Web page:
The Wandering Jew — Complete eBook

This eBook from the Gutenberg Project consists of approximately 1,953 pages of information about The Wandering Jew — Complete.

“This greenhouse, which I had arranged according to your orders, has only one issue—­by a door leading into a little lane.  The gardener gets in that way every morning, so as not to have to pass through the apartments.  Having finished his work, he does not return thither during the day.”

“What do you mean? what is your project?” said Adrienne, looking at Florine with growing surprise.

“The plants are so disposed, that, I think, if even the shade were not there, which screens the glass that separates the saloon from the greenhouse, one might get near enough to hear what was passing in the room, without being seen.  When I was superintending the arrangements, I always entered by this greenhouse door.  The gardener had one key, and I another.  Luckily, I have not yet parted with mine.  Within an hour, you may know how far to trust M. Rodin.  If he betrays the prince, he betrays you also.”

“What say you?” cried Mdlle. de Cardoville.

“Set out instantly with me; we reach the side door; I enter alone, for precaution sake—­if all is right, I return—­”

“You would have me turn spy?” said Mdlle. de Cardoville, haughtily, interrupting Florine.  “You cannot think it.

“I beg your pardon, madame,” said the girl, casting down her eyes, with confused and sorrowful air; “you had suspicions, and me seems ’tis the only way to confirm or destroy them.”

“Stoop to listen to a conversation—­never!” replied Adrienne.

“Madame,” said Mother Bunch, suddenly, after same moments’ thought, “permit me to tell you that Mdlle.  Florine is right.  The plan proposed is a painful one, but it is the only way in which you can clear up, perhaps, for ever, your doubts as to M. Rodin.  Notwithstanding the evidence of facts, in spite of the almost certainty of my presentiments, appearances may deceive us.  I was the first who accused M. Rodin to you.  I should not forgive myself all the rest of my life, did I accuse him wrongfully.  Beyond doubt, it is painful, as you say, madame, to listen to a conversation—­” Then, with a violent effort to console herself, she added, as she strove to repress her tears, “Yet, as your safety is at stake, madame—­for, if this be treachery, the future prospect is dreadful—­I will go in your place—­to—­”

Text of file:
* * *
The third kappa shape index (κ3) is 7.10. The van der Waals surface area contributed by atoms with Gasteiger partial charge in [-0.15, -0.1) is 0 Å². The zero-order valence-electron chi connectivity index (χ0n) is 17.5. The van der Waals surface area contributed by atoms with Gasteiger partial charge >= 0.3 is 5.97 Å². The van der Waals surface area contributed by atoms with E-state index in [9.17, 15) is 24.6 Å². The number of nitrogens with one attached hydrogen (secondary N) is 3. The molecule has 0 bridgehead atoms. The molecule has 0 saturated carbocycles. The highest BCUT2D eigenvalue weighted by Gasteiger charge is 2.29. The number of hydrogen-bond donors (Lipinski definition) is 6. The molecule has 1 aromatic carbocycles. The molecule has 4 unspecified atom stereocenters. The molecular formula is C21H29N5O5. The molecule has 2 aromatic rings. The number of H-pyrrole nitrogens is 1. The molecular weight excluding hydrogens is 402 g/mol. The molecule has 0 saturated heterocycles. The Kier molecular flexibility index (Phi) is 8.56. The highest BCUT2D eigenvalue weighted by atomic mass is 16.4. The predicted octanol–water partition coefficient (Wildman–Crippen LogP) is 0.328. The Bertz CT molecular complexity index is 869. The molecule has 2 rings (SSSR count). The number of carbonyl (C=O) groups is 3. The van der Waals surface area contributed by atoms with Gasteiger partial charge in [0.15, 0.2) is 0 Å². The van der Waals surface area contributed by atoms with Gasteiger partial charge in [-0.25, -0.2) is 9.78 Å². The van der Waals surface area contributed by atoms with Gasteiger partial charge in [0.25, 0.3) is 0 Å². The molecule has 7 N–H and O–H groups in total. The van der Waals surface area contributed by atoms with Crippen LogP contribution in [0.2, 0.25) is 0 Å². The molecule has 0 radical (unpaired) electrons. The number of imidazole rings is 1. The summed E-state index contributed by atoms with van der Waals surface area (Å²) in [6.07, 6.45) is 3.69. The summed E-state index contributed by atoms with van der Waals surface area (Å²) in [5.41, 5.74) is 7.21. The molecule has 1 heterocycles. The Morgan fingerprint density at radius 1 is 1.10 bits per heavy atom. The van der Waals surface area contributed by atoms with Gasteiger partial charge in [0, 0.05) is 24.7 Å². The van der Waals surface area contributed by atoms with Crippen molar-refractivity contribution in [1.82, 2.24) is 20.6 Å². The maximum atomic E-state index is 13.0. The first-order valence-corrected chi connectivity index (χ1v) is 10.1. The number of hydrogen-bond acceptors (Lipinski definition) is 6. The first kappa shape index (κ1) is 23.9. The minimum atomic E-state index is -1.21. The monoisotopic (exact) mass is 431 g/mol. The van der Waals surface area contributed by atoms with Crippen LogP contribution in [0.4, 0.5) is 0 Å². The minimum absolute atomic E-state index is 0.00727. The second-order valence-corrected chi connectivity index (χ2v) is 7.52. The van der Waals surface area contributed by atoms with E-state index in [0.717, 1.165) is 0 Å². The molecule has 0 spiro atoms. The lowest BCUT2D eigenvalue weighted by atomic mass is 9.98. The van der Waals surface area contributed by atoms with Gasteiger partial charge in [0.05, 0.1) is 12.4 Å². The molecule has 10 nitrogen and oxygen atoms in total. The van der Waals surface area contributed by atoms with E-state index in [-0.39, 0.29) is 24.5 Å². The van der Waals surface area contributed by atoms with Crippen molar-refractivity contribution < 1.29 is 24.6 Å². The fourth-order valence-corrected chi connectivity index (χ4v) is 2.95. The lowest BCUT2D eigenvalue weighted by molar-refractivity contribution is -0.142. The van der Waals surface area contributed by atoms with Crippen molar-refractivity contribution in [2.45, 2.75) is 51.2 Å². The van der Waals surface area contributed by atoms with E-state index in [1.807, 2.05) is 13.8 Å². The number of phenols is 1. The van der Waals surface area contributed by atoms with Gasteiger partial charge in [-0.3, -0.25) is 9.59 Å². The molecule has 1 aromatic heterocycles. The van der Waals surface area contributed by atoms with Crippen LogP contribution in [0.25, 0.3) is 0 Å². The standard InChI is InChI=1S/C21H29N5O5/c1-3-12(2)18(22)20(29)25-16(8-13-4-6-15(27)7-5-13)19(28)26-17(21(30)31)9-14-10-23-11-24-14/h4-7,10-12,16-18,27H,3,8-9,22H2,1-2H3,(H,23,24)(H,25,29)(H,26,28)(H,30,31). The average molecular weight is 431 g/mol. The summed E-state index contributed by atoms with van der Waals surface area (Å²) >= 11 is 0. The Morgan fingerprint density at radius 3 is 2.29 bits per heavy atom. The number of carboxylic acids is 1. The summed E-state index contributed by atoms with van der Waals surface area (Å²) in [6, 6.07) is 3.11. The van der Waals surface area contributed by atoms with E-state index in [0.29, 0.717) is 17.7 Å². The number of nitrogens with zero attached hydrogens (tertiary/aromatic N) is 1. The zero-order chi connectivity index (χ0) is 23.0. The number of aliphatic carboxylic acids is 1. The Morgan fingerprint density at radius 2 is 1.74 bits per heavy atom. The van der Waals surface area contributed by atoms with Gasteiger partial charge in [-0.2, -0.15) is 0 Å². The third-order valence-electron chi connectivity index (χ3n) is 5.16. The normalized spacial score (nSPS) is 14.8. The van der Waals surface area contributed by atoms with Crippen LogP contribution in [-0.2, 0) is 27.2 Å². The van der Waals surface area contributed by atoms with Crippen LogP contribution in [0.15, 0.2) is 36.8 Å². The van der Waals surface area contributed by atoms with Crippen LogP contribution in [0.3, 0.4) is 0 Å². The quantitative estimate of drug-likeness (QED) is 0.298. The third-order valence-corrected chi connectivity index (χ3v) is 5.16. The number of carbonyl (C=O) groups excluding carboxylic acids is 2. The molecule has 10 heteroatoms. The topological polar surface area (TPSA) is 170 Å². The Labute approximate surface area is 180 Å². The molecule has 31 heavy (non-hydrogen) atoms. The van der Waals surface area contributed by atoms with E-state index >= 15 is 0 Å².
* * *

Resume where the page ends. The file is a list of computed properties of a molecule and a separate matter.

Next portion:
“Not a word more, I entreat you,” cried Mdlle. de Cardoville, interrupting.  “Let you, my poor friend, do for me what I thought degrading to do myself?  Never!”

Then, turning to Florine, she added, “Tell M. de Bonneville to have the carriage got ready on the instant.”

“You consent, then!” cried Florine, clasping her hands, and not seeking to conceal her joy; and her eyes also became full of tears.

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The Wandering Jew — Complete from Project Gutenberg. Public domain.
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